It’s past five in the evening. In a conference room with temperature that would have made penguins happy, Saif starts off with his experience as a producer. “The film’s USP is Sriram (Raghavan). He had told me how Vinod would be part Bond, part Bourne and part Tintin. And there would be scenes where he would say, ‘So this is the Bond part. You can be a bit stylish’,” explains the actor – producer. But of course, the film had to be different from a regular Bond film. “We have cars and cool chicks and gadgets. But Vinod is not Bond. Unlike 007, Vinod is introduced in a not-so-snazzy way,” says Saif.
The actor who has already watched the film twice and says that he wouldn’t mind seeing it again, however is scared about it faring well in the single-screen theatres. “It’s perhaps a little too slick. There’s a huge difference between the multiplex More >
The trade insists that Aditya and Karan are both fighting for the number one tag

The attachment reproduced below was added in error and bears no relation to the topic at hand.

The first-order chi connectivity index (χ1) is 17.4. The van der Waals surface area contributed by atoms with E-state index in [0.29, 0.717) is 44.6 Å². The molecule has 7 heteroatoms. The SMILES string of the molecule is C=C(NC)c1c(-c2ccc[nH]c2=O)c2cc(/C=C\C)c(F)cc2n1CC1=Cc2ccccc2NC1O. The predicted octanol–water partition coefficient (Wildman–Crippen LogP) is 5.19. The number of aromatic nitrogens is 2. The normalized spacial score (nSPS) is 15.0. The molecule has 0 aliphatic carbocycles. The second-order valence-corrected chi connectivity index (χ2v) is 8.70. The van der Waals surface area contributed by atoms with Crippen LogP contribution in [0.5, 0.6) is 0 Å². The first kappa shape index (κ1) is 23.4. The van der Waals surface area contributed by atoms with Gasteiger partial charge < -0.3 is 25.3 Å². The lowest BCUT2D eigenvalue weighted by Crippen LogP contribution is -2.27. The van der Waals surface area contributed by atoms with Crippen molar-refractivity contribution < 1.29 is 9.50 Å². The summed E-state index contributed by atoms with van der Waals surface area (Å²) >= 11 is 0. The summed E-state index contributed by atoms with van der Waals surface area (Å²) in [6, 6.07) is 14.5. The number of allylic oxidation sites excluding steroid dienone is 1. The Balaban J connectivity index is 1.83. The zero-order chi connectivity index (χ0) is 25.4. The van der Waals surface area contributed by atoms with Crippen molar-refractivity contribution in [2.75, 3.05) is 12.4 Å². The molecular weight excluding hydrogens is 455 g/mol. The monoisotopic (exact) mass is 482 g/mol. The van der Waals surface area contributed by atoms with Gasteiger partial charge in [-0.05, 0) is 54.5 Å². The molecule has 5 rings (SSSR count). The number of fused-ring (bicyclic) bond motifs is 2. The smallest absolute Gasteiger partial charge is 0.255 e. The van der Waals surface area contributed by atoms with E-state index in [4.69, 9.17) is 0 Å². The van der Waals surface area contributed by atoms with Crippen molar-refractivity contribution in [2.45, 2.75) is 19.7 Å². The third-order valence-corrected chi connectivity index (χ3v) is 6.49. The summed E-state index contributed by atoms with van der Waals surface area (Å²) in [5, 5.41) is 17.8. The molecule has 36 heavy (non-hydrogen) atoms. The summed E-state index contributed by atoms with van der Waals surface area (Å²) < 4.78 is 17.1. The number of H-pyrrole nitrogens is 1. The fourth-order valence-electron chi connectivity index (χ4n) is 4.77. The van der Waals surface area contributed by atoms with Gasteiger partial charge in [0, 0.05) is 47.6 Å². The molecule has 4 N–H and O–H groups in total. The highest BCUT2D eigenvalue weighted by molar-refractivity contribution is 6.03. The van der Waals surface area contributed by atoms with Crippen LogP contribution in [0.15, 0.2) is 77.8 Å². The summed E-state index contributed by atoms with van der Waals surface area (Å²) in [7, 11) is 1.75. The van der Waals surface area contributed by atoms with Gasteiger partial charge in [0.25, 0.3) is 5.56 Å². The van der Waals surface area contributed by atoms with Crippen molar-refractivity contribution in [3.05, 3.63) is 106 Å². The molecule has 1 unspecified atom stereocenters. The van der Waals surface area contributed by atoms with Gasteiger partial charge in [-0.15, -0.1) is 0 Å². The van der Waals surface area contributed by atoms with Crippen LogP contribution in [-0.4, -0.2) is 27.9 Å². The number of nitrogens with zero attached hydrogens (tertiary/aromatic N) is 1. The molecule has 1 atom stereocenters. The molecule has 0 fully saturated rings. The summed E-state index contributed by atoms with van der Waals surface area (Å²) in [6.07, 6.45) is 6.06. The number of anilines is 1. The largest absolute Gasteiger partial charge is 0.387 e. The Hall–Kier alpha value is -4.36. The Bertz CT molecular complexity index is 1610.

Meena Iyer | TNN (BOMBAY TIMES; February 28, 2011) According to reliable trade circles all seems well between these two movie giants and buddies. But scratch the surface and you will find that they are reportedly engaged in a war to upstage the other. One smart-alec remarks, “Jeffrey Archer would probably title the Bollywood version of his bestseller Kane & Abel as Karan & Adi.”
A quick recap: The 40-year-old Adi took charge of his father Yash Chopra’s banner at the turn of the millennium and actually turned the company fortunes around with the Dhoom franchise, Fanaa, Chak De, Rab Ne Bana Di Jodi, Hum Tum and Bunty aur Babli. Karan, on the other hand, started under his guru Adi; and made his father’s Yash Johar’s banner one of the most respected names with Kuch Kuch Hota Hai, Kal Ho Na Ho, I Hate Luv Storys and Kabhie Khushi Kabhie Gham.
Karan does not encourage any comparison between the two companies and even in informal conversations, the coffee show host always maintains, “Yash (Chopra) is a father figure. And I have the utmost regard for Adi. They are family.’’ You can’t get Adi to say anything about Karan because to the media he is an apparition.
But unknown to most there has been a quiet war going on between these two visionary and ruthlessly ambitious filmmakers who, according to insiders, are constantly trying to position their banner as More >
The ‘jugaad’ behind Band Baaja Baaraat, on the grammar of commercial cinema
Malay Desai (MUMBAI MIRROR; December 26, 2010) Rana Chakraborty